At the moment every café offers "semla" or shrove bun.

everywhere you see this buns with a lot of almond paste and cream inside
On tuesday the 28:th of Februar you've got a day called "fat tuesday" in swedish and is a traditional start of the fasting before eastern. In early days you where not allowed to eat during the daytime and had to eat much more during evenings. I took this picture in Steinberger and Nybergs café on Södra vägen near Korsvägen in Gothenburg.

lot of drinks, samdwiches and a picture of the popular semlacoffe/tea
The bun is very fat with lot of sugar and contains a lot of calories but people eat it for tradition in Sweden. The tradition of these buns goes several hundred years back. The intent where that you should pile up some fat before the fasting.

Back in the 17:th and 18:th century they where often served in warm milk. Today you often see it with coffee.
Where the name Semla comes from is unsure but I see english wikipedia says that semla comes from the german word "semmel". However a "semmel" in german is just a round piece of bread and nothing else.

You could actually make these at home. The easiest way is by getting some brioches or similar small round bread. Then fill them up with almond paste and wipped cream. The bread should contain some cardamom.

You could also try baking the buns your self. I present a recipe from ICA in Sweden. Classical Semla.

Ingredients for 10 semlas:

1/2 package of yest (à 50 g)
100 g butter
2 1/2 dl milk
1 egg
1 dl sugar
2 milliliter salt
2 milliliter ammonium carbonate
ca 8 dl wheat flour (around 480 g)
For brushing: egg
Filling: 100 g almond pulp
2 - 2 1/2 tablespoon milk
Garnish: 2 dl wipped cream and some icing sugar

This is the way to do it:

Scrap the yest in a bowl. Melt the butter in a saucepan or in a microwave (800w) on full power for 1 minute. Add the milk and warm everything to lukewarm. Pour some of the dough liquid over the yest and stir until it has dissolved.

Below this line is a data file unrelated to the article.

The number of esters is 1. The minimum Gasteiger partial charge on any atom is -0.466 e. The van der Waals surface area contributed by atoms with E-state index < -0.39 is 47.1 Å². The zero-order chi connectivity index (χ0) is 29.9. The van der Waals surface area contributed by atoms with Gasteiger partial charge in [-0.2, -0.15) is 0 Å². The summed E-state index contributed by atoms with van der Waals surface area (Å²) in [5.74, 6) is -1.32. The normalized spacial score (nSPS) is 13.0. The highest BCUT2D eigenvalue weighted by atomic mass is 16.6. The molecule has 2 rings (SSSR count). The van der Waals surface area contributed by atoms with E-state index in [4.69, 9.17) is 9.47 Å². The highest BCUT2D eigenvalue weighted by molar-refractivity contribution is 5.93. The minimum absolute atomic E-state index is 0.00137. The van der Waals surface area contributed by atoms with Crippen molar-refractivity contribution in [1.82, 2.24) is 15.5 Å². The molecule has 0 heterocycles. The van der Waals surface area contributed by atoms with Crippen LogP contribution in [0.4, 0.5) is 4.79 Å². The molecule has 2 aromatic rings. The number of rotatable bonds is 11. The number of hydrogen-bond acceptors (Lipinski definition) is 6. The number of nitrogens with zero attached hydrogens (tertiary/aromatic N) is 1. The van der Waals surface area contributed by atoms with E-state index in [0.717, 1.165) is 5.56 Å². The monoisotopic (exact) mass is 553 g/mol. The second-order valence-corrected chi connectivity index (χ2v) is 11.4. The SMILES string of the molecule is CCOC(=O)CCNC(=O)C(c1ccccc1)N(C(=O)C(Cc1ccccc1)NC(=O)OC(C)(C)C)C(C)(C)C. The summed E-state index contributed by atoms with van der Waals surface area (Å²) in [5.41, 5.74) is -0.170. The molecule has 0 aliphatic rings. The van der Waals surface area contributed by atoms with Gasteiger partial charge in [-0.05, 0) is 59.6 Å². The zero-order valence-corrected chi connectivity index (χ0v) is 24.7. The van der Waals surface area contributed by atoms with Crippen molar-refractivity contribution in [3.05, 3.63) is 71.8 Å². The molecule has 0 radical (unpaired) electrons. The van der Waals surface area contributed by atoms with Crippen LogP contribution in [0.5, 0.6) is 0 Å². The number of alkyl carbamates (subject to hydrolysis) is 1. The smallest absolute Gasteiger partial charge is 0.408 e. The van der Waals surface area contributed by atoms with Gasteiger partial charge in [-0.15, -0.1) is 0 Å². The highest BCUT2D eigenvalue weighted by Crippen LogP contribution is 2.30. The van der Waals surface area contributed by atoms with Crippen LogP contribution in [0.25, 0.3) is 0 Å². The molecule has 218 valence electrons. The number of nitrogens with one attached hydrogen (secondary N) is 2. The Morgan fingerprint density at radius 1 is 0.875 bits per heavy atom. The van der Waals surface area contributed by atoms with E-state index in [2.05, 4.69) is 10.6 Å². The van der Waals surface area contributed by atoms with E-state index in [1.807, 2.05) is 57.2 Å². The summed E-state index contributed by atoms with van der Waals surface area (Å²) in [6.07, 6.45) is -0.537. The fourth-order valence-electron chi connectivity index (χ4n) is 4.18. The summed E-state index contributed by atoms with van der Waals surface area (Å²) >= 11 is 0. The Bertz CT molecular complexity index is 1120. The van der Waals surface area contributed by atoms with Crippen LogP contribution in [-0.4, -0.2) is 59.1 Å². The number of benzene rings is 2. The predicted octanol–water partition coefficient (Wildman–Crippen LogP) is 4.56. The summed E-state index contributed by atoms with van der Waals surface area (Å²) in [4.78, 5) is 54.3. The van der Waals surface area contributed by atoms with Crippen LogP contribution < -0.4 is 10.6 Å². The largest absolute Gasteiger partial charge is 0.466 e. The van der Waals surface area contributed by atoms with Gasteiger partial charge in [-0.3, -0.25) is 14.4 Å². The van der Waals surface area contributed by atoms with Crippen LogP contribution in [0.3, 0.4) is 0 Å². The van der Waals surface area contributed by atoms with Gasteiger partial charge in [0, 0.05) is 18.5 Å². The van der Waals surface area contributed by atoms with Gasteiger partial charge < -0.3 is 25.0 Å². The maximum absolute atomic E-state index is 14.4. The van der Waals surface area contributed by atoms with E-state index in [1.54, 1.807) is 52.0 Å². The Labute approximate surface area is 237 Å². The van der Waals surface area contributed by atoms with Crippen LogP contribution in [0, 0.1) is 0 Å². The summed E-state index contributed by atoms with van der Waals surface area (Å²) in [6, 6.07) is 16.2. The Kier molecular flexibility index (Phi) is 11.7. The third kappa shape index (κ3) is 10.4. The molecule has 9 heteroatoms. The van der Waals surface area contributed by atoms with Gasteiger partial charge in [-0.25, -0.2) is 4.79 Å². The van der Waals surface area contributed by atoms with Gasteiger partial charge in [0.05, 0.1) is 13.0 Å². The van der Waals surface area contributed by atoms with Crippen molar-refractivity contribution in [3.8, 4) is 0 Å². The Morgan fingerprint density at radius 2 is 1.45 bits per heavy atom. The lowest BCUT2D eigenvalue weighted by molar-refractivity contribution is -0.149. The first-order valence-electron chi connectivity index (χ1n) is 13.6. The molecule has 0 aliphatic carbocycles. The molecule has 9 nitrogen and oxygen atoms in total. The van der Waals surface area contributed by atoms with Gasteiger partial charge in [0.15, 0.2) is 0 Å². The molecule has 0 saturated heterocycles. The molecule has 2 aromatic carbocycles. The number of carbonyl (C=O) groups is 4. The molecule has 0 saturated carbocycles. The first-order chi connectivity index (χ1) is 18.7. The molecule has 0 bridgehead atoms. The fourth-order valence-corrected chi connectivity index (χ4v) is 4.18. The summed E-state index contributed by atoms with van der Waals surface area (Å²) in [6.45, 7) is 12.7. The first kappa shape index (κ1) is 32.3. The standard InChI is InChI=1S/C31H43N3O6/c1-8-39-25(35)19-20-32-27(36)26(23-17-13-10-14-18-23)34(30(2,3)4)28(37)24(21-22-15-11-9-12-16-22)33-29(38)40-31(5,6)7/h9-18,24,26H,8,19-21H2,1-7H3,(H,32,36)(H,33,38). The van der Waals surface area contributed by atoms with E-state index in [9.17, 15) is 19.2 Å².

Add all the dough liquid, add egg, sugar, salt, ammonium carbonate and nearly all the flower(save some to the kneading). Work with the dough til it release from the bowls edges.
Let the dough rise covered for about 30 minutes.
Put the oven on 250° C.
Then, after the 30 minutes for rising, take out the dough and put it on a flored workbench.
Knead the dough til it is smooth and cut it to ten pieces. Shape every piece to a round shape and put them on a baking parchment covered baking sheet.
Let the buns rise covered for around 20 minutes.
Brushing: Brush the buns with wipped egg.
Bake the buns in the middle of the oven for about 10 minutes. Let the buns cool down on a wire rack.
Grind the almond paste and mix it with some milk. Cut top of the buns, make a hole in the buns and put the mix in the bottom. Whip cream, put on the top and place the top back again. Then you could pour some icing sugar for garnement on the top of the bun.

I would not recommend these for us modern humans because there is a lot of calories and unhealthy sugar/fat in the se buns.
However, you could replace the wipped cream with some healthier creme fraiche, apples, cinnamon and a lot of other nore healthier stuff. Instead of sugar you could use dadelsyrup, agavesyrup or honey. It is just your fantasy that sets the limits. The Vogue is mentioning the Fika on their article about Gothenburg. "A travelguide to Gothenburg" Check it out here>>>

the art fo swedish coffe breakfika, The Art of The Swedish Coffee Break, with Recipes for Pastries, Breads, and Other Treats